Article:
No Japanese car or team had ever won at Le Mans before, and certainly no Wankel-engined oddity had ever got even a whiff of success at endurance racing's biggest gala of the year.
In 1991, Mazda didn't expect to rewrite motorsport history, even if it did have a decent enough car on its hands in the form of the 787. But that was a 690bhp triple-disc rotary engine, which more often than not spontaneously combusted before the finishing line was in sight. Meanwhile, Sauber's C9 powered by Mercedes-Benz was reaching speeds just shy of 400kph, while the F1-engined 800bhp-plus Peugeot 905 blasted through the Mulsanne speed traps at 405kph, and the purple Silk Cut Jaguar XJR wasn't far behind either. If you were Mazda, would you have harboured confidence in the run up to the big event? Didn't think so.
But then Mazda selected a higher gear and got moving. The Japanese engineers back home developed a carbon-fibre chassis to replace the old aluminium one, and the triple-disc motor gave way to a new 740bhp four-rotor unit.
The project started moving so well in fact, that even Le Mans master, Jacky Ickx, was attracted to come on board and provide his expert advice to the team.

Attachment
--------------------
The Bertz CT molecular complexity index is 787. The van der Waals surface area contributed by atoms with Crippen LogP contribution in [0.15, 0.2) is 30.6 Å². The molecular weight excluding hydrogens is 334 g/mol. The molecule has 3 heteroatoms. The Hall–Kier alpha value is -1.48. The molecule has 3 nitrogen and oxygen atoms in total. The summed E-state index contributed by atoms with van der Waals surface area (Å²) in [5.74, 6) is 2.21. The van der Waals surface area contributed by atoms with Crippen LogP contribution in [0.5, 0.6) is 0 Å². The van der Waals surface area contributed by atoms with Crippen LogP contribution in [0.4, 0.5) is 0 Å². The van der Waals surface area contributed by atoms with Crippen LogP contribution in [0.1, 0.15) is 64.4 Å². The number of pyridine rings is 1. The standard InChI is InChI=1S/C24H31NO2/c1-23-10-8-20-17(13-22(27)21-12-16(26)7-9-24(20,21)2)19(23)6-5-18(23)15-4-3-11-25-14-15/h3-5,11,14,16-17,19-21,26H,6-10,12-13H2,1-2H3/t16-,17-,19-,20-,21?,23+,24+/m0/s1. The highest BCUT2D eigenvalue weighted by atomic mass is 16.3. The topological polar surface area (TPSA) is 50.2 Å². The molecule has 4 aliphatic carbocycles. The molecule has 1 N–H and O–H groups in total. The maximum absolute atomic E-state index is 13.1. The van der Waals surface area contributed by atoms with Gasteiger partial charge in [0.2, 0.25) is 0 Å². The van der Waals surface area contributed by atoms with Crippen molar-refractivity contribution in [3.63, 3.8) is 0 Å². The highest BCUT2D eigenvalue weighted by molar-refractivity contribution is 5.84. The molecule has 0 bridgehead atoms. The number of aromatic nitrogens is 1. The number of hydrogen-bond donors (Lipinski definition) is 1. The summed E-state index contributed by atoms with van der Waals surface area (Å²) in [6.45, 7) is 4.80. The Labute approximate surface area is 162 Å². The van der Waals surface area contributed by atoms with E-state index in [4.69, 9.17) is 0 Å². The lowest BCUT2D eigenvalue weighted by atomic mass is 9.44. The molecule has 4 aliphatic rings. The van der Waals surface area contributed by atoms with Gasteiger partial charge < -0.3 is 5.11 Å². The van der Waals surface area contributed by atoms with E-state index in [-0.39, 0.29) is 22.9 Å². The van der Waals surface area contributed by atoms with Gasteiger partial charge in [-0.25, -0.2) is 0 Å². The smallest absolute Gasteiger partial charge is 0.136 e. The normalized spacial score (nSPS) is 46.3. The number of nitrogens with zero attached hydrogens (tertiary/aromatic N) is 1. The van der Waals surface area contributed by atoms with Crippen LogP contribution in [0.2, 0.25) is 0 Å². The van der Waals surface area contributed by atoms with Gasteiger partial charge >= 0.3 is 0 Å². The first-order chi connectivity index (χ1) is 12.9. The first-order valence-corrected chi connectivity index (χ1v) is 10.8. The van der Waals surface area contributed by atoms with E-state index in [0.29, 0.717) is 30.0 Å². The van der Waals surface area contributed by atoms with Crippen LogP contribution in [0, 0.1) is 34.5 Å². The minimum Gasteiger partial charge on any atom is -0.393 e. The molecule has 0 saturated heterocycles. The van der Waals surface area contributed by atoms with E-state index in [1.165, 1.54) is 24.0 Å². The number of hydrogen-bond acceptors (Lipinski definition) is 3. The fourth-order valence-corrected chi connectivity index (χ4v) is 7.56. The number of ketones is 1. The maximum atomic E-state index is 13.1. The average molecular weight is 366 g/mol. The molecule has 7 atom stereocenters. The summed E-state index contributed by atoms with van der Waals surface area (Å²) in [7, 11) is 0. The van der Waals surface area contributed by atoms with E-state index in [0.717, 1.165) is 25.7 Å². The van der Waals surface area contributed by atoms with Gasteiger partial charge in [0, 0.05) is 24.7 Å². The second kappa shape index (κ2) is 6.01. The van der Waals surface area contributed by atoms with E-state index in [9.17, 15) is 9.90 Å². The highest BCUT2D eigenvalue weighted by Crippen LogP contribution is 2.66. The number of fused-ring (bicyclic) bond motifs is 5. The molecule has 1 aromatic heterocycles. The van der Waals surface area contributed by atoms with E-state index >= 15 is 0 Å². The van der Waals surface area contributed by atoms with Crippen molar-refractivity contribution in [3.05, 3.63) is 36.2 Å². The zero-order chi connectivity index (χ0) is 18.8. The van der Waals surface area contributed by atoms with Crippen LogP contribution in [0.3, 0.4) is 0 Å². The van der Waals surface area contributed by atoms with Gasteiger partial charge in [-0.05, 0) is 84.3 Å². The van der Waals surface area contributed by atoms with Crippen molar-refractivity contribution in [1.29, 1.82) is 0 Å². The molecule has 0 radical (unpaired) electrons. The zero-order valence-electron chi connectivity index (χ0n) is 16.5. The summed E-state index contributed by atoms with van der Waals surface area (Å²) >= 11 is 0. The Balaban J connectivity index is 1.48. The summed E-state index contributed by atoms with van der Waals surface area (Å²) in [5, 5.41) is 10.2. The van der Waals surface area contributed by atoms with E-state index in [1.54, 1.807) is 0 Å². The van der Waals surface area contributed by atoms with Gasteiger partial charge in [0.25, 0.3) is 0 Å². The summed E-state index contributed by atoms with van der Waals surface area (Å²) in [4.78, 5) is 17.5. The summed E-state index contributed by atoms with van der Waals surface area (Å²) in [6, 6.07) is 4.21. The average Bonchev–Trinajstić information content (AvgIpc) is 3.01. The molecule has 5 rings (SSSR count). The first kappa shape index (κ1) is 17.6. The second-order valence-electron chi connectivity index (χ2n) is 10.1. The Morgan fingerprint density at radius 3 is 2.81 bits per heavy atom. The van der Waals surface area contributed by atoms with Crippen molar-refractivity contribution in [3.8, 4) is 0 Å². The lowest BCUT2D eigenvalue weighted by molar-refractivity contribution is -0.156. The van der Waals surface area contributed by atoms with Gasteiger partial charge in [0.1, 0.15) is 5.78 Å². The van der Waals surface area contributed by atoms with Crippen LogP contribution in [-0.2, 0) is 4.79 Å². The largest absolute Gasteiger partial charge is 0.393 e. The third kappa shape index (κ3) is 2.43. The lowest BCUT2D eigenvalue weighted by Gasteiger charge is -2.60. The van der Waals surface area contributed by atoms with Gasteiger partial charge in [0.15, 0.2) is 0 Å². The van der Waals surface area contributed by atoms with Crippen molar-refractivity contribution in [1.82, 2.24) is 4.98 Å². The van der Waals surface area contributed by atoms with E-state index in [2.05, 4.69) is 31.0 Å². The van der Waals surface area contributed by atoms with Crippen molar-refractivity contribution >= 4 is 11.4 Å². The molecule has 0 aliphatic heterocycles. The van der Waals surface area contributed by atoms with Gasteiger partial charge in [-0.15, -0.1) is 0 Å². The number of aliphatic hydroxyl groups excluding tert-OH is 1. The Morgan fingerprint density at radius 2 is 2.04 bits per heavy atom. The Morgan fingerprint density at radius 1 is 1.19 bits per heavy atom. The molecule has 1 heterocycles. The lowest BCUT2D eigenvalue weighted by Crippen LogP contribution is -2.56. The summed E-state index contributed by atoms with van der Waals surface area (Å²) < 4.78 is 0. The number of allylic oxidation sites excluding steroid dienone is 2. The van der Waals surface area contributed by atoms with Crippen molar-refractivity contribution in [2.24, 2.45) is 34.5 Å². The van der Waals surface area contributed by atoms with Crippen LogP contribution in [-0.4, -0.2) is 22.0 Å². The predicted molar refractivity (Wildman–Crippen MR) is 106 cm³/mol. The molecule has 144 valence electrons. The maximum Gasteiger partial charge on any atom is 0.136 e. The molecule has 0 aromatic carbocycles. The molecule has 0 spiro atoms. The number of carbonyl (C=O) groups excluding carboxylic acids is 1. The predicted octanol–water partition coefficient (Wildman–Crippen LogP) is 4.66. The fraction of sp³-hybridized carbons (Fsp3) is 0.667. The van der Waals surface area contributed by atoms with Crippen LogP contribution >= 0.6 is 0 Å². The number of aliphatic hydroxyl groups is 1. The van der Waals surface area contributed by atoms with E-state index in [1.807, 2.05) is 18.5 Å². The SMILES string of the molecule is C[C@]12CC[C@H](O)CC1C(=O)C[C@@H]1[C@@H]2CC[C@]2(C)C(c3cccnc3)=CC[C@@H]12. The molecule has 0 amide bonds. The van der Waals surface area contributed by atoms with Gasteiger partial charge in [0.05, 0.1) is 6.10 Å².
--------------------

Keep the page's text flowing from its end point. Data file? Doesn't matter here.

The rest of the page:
Yet when March came around and the droves of fans lined the Le Mans circuit, everyone expected either a Mercedes or a Jaguar to cross the line first. And if they failed to finish, there were plenty of Porsches and Peugeots to take their place. Every car had 2,550 litres of fuel allocated for the full 24 hours and nobody expected a greedily thirsty rotary engine to last the 5,000km distance.
But those same doubters also had no idea that Mazda had found an economy solution. The new 787B racing car romped contentedly around the track hour after hour, the drivers shifting at 8,000rpm instead of 9,000rpm — their only strategy for saving fuel. The incredibly stiff carbon chassis, though, meant that when the corners came around, Johnny Herbert and company could shove the car into the turns faster than the rest of the field. Lose some ground at Mulsanne, make it up again through the Porsche curves…
Once the sun lit up the road surface on Sunday morning, the Mazda drivers suddenly realised their car would in fact last the distance, and all calls to save fuel went out of the window as Herbert put in lap after lap as if it was a sprint race.
Two hours before the flag, the Mazda 787B flew past the tired and steaming Mercedes, and coasted home to — you guessed it — rewrite history.
Le Mans 1991
Circuit length 13.6km
Finish line 38 starters, 12 reached the flag
Winner Mazda 787B. Volker Weidler (D) Johnny Herbert (GB) Bertrand Gachot (B)
Total distance 362 laps, 4,923.2km, average speed 205.333kph
Car Mazda 787B, Group C Prototype, 830kg, four-rotor rotary engine, 740bhp